System Helps Sexual Assault Victims
by Kirsten May
Courtesy of A-State Department of Media
A person is sexually assaulted every two minutes in the United States, which means an average of 288,820 victims face rape or sexual assault. A sexual assault occurred on Arkansas State’s main campus earlier this month. ASU TV News’s Kirsten May investigates how a sexual assault affects mental health.
JONESBORO, Ark. — Many sexual assault victims first end up in an emergency room where Dr. Brandon Lane works.
“First, as a physician, we will assess the patient from a physical standpoint to make sure they have no injuries,” Lane said.
Then, as long as the patient consents, St. Bernards Regional Medical Center Emergency Room doctors will begin the process of collecting evidence that could be used in a later criminal case.
“And then we will go ahead and take that evidence to the appropriate law enforcement agency,” Lane said. “If the patient wants us to, not by law. If the patient is agreeable to that. That’s the sticky point sometimes that we see here in the emergency room.”
Although doctors cannot always give evidence to police though Lane said they often want to, physicians can ensure the patient gets any other help he or she might need, like a referral to a therapist.
“Especially if the patient is by him or herself, so that we can get them to be supported early on in their care,” he said. “I think the main thing is to know that they are supported.”
Matthew Knight is a licensed professional counselor who is now in administration at Midsouth Health Systems. He said conveying “someone is there” is the most important thing to do for any trauma victim.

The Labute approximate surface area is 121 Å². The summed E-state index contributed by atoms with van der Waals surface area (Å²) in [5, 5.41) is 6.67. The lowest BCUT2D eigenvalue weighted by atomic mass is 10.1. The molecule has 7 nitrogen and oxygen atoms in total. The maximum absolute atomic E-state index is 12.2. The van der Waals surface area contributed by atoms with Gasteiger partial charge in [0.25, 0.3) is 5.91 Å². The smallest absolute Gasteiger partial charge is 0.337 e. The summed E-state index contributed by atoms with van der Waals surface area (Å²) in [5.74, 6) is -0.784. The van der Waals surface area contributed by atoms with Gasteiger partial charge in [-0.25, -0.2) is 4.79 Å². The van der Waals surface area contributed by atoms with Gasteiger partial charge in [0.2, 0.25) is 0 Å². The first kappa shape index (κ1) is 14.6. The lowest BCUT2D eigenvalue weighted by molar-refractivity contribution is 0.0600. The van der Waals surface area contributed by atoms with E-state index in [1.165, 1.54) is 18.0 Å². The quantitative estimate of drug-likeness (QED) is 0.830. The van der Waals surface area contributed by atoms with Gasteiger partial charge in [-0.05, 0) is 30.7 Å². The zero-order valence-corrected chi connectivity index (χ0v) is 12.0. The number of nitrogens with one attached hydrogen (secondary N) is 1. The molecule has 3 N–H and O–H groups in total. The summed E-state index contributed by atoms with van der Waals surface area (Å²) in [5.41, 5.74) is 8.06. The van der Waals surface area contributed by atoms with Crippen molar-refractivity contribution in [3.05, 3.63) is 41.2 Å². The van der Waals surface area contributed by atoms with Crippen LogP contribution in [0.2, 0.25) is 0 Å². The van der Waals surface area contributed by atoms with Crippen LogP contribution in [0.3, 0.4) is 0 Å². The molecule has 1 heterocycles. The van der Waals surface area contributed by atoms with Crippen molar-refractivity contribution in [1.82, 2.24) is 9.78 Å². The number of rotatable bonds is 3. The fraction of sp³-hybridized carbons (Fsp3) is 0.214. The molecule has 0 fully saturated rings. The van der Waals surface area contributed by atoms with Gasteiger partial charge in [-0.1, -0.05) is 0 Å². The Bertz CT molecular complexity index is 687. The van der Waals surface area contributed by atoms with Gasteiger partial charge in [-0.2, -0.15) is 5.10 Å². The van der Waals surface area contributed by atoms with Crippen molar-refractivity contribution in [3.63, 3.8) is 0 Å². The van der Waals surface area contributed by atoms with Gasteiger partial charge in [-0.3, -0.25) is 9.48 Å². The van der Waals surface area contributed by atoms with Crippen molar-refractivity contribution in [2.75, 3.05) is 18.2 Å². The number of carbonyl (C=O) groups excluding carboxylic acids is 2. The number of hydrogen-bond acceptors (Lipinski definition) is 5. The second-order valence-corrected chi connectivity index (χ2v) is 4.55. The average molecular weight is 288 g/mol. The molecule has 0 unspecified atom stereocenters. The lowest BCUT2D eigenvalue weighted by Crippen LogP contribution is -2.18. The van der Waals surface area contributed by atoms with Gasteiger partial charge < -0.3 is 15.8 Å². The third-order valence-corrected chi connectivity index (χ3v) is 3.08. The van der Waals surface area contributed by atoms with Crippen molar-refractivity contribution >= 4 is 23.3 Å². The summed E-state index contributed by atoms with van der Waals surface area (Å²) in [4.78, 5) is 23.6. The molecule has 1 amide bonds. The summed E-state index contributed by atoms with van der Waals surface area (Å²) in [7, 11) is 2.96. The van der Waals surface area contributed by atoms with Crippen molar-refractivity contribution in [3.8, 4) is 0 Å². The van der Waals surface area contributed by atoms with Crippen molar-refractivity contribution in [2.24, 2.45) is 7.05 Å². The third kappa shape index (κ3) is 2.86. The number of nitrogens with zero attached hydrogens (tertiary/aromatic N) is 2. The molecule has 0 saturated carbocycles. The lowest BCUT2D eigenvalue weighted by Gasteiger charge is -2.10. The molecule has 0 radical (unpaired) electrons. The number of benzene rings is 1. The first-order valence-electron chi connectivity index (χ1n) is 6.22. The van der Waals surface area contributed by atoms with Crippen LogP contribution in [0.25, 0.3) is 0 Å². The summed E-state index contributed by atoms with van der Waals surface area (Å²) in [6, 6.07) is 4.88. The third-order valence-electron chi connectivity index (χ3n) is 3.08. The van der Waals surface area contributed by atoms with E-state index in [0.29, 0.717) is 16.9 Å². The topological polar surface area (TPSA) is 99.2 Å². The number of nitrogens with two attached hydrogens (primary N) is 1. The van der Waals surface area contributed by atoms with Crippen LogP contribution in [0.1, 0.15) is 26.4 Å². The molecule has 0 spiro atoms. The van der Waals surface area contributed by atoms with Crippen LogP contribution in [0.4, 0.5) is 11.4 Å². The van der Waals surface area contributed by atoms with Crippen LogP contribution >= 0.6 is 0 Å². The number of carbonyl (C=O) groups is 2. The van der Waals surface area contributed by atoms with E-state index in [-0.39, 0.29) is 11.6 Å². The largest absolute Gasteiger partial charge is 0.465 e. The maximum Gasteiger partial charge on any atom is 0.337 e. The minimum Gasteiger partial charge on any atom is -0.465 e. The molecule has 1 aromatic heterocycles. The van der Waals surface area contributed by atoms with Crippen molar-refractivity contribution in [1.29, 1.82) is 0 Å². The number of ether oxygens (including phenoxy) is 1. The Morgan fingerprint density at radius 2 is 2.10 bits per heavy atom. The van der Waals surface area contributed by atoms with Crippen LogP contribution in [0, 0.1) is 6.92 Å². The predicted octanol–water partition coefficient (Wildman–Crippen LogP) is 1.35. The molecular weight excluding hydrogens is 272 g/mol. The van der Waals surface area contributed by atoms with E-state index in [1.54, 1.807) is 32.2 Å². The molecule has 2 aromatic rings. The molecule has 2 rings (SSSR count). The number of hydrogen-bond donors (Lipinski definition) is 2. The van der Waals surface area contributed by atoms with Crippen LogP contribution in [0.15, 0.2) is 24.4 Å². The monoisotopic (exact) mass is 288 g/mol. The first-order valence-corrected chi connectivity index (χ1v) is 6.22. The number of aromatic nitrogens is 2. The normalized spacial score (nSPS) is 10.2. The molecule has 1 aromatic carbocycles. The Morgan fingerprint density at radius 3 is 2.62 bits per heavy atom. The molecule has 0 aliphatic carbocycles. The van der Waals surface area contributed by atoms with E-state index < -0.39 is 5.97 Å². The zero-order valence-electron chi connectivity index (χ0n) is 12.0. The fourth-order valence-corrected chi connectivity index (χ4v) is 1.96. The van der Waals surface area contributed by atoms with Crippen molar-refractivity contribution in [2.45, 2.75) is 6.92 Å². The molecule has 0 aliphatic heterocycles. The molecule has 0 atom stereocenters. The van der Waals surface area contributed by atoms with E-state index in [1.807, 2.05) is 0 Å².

“That someone believes their story. That someone is in a sense in their corner or at least is listening to what they have to say,” he said.
Knight said for many victims, there are thoughts of guilt and self-doubt about what they could have done differently. He wants them to know this assault is not their fault and they don’t have to try and heal by themselves.
“There are probably a lot of woman who deal with this alone, who never told anybody else and just went home,” Knight said. “So I think that there are probably woman who this becomes their secret and secrets have so much power, particularly secrets that are kept about trauma.”
Knight said another difficult thing for victims to do is decide whether or not they want to press charges against the perpetrator.
How difficult is it to prosecute sexual assault cases? Prosecuting Attorney Scott Ellington speaks with Kirsten May next week on ASU TV News.